It is astonishing that in America, many Jews are not heartened by President Bush's "road map" toward Middle East peace, officially made public last week. These Jews fear that Israel will be pressured to make premature concessions and prefer no diplomacy to one in which Israel would have to give up something -- anything.
Their opposition fails to take into account the changes that have swept through the Middle East over the past few months. A year ago, there were suicide bombings, Yasser Arafat reigned supreme, the intifada seemed unstoppable and war loomed in Iraq.
Now, the Palestinian Authority has a new prime minister who starts by calling for an end to "armed chaos," a halt to the military struggle and the end of corruption in the Palestinian Authority. Under pressure from the United States, the Europeans and key Arab states, Arafat has suffered a huge political setback.
The Iraq war is now over and seizing the opportunities provided by the U.S. victory and the incipient Palestinian reform, Bush has finally agreed to let the Quartet (Russia, the United Nations, the European Union and U.S. leadership) publish the road map, a new plan for resuscitating the peace process based on ideas Bush himself presented in a speech last June 24.
Meanwhile, Israel's military strategy has appeared to work, and attacks against Israelis have declined in recent months. The drop in attacks and his recent re-election give Prime Minister Ariel Sharon leeway. He now voices cautious but optimistic support for the Bush initiative.
Sharon continuously reminds his public of the "painful concessions" Israel will need to make and speaks openly about dismantling some settlements, withdrawing from territory and "seizing the opportunity" created by the fall of Saddam Hussein.
No one has accused Sharon of turning into a left-wing dove, but observers note a new pragmatism in the rhetoric of the prime minister. He knows that a settlement, one with "painful concessions," is not only inevitable, but it is in Israel's best interest. The Israelis cannot afford economically to let this war of attrition continue unchecked.
There's more positive news in the polls. Approximately 55 percent of Palestinians and 61 percent of Israelis now support the road map, according to a joint poll by the Palestinian Center for Policy and Survey Research (PSR) in Ramallah and the Harry S. Truman Research Institute for the Advancement of Peace at the Hebrew University in Jerusalem. Seventy percent of Palestinians now support a mutual cessation of the violence, according to PSR.
Israel's security and economy have suffered egregiously during the intifada. Now there's a possibility of beginning to move in a new direction. Worth at least trying? I think so.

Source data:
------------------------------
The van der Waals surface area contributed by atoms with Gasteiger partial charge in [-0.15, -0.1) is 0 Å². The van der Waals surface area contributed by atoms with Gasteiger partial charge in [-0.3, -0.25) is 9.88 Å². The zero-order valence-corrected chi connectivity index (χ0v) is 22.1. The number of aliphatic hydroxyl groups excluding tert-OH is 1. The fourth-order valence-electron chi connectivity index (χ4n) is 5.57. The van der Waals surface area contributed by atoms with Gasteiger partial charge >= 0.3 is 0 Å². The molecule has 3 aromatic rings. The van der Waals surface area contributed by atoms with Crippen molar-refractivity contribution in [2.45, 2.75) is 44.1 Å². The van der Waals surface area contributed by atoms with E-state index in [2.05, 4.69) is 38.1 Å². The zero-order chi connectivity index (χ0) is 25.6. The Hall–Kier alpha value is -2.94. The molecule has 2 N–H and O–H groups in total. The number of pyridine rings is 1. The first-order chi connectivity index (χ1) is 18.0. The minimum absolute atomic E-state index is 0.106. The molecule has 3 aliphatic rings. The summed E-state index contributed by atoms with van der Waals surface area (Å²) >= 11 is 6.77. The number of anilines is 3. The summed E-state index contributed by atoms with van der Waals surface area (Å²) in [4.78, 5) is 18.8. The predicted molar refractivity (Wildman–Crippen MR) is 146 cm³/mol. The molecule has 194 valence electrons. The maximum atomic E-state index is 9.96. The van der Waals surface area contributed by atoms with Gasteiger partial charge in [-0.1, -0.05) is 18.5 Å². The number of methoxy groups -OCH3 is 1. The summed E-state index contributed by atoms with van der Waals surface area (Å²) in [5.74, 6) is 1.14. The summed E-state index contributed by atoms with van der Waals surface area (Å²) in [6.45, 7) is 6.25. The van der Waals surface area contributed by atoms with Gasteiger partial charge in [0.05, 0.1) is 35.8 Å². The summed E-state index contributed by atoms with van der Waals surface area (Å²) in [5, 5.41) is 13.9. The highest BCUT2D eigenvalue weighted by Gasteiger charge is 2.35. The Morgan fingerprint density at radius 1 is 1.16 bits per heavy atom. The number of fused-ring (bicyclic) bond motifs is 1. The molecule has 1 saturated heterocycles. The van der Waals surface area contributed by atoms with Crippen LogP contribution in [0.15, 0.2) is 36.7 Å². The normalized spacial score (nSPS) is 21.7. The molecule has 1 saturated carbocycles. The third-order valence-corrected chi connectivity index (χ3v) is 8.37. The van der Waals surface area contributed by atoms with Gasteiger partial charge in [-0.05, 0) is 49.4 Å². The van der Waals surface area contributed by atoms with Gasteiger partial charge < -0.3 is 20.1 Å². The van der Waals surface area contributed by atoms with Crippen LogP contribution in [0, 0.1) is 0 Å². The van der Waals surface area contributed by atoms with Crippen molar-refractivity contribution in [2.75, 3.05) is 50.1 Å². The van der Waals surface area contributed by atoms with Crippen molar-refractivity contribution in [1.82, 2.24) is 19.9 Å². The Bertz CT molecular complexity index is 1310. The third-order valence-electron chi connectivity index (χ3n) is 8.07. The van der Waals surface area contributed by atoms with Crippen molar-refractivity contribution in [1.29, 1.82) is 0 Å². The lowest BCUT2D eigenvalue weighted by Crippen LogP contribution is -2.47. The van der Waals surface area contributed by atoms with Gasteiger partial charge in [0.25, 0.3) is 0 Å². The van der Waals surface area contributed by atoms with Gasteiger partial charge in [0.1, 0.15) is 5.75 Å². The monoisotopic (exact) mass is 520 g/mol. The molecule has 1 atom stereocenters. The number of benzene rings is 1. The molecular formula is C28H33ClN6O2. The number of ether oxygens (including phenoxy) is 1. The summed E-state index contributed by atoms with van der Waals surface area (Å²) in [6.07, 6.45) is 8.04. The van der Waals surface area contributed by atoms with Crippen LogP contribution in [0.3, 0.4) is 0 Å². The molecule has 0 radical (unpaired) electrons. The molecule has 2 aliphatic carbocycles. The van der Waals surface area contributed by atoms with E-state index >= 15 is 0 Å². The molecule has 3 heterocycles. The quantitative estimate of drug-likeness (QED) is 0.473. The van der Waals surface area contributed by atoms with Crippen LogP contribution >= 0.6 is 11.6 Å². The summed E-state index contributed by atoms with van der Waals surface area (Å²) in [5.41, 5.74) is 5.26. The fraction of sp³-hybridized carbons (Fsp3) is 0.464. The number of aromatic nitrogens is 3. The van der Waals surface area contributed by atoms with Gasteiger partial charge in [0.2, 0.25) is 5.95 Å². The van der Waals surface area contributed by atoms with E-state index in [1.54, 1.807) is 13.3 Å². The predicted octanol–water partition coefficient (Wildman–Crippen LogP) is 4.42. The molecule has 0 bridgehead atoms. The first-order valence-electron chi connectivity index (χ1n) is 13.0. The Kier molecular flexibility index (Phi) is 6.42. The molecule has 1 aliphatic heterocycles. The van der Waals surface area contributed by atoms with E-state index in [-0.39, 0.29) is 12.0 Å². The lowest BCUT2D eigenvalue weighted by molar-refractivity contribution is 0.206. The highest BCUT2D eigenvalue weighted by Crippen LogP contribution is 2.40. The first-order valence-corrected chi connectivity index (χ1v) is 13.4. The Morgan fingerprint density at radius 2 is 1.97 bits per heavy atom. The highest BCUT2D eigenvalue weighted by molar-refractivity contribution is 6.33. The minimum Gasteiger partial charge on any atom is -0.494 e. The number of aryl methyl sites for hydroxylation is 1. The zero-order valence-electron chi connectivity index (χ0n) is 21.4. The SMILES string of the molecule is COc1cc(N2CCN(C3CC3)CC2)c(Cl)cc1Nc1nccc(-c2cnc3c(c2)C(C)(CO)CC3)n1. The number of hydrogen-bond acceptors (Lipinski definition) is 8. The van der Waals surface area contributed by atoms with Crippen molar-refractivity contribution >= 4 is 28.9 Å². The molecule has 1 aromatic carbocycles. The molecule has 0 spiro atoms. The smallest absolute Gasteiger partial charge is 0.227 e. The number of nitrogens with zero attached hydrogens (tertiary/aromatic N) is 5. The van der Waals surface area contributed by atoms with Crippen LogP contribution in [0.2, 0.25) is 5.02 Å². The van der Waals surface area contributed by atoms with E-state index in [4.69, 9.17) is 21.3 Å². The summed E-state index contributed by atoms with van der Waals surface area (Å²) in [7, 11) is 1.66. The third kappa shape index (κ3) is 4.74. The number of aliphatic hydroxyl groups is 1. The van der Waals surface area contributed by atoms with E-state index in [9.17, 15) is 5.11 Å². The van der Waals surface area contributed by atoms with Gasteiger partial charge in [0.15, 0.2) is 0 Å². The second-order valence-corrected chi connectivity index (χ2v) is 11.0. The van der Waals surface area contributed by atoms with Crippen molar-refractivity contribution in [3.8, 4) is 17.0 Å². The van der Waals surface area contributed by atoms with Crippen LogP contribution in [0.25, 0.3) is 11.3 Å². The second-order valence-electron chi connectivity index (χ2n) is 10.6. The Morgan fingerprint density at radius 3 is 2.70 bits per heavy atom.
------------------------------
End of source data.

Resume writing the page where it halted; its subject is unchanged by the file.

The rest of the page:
Nevertheless, the critics complain about this road map with its three phases. In the first, Palestinian violence must end and reform -- already begun in advance -- must proceed, grow and deepen.
In the second, a Palestinian transitional state is to be formed without borders but with plenty of Palestinian obligations and commitments. Only in the third phase is a permanent settlement reached.
The innovation in the road map is that Israel must make some concessions along the way to smooth the process, and the critics just don't like that. They think the road map is lopsided in favor of the Palestinians.
That's odd. Reading the text, one can find 13 clauses that directly address the problem of Palestinian support for terrorism and corruption in the Palestinian Authority.
These far-reaching clauses include: ending violence, dismantling terrorist groups, collecting weapons, arresting militants, reinstituting security cooperation under the auspices of the CIA, consolidating Palestinian security forces, cutting off neighboring Arab support for terror, a constitution, a prime minister, elections and detailed reform of Palestinian economic, judicial and administrative institutions. This is all in Phase I.
What is Israel asked to do? Seven steps. Three of these steps are almost trivial: facilitating travel of Palestinian delegates to reform sessions, reopening closed institutions in East Jerusalem, such as the chamber of commerce and facilitating Palestinian elections.
The other four are more complicated: dismantling settlement outposts erected since 2001, freezing all settlement activity, refraining from actions that undermine trust (i.e., deportations, house demolitions, attacks on civilians and attacking Palestinian infrastructure) and "as comprehensive security performance moves forward," withdrawing progressively from areas occupied since September 2000.